GENEVA, February 20, 2009 — The United Nations Human Rights Council special session today on the financial crisis is a waste of the organization’s precious time, resources, and moral capital, said a human rights watchdog group.
“Instead of addressing outrages like China’s killings in Tibet, Russian brutality in Chechnya and Georgia, or radical Islamist terror in Mumbai, Kabul, Baghdad, and around the globe, the council is wasting its precious time, resources, and moral capital on an issue involving no clear violation, perpetrator or victim,” said Hillel Neuer, executive director of UN Watch, a Geneva based monitoring organization.
“Several other U.N. bodies deal with economic issues, but only one is mandated to deal with abuses of freedom of speech, religious repression and denial of political liberty,” said Neuer.
“The council is diverting attention from the world’s worst abusers and diluting the seriousness of the human rights agenda. It did this with an emergency session last year on the food crisis. The meeting was futile not least because the council, unlike other relevant international bodies, has neither power to exercise nor money to allocate. Today’s meeting will be equally futile.”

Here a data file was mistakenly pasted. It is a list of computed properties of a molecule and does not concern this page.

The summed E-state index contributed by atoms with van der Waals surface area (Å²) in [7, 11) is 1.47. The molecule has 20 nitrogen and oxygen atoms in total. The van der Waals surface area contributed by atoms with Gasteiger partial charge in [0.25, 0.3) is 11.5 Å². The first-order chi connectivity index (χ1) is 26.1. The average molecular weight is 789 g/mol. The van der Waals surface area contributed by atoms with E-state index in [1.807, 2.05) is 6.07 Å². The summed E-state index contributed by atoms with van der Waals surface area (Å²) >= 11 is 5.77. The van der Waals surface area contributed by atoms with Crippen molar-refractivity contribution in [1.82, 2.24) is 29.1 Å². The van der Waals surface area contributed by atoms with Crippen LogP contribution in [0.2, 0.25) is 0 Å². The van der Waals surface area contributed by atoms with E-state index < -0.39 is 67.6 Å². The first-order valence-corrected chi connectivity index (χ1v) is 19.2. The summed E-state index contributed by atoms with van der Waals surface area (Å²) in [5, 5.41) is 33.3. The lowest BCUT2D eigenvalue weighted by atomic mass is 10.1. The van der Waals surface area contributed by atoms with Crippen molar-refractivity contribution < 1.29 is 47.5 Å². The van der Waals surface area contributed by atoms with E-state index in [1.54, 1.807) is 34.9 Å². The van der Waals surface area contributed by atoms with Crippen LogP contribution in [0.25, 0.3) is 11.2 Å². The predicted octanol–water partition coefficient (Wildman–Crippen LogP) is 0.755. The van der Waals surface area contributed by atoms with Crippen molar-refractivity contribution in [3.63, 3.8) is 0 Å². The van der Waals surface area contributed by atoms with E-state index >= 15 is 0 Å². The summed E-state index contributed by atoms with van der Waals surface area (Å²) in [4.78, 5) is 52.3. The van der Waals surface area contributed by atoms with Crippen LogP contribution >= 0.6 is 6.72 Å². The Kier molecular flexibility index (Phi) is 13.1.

“If banking, mortgages and stocks are a human rights issue, what isn’t? If everything is a human right issue, then nothing is. It’s the same problem with the new UN report decrying extreme weather and dropping sea levels for ‘violating the rights of peoples’,” said Neuer.
“The political agenda here is a bit more than nothingness. Many dictatorships at the U.N. want to point an accusing finger at the failures of the democratic West, to convince their subjects of the superiority of repressive regimes ruled by the likes of Qaddafi, Castro, and the Chinese Communist Party.”
The council was created in 2006 to replace its discredited predecessor, the Commission on Human Rights. Despite claiming to be reformed, the 47-nation council actually intensified the disproportionate criticism of Israel that discredited the commission, in 21 of 26 council censures of countries, and in 5 out of 9 emergency sessions. The resolutions protested Israeli actions, but not those of Hamas and Hezbollah.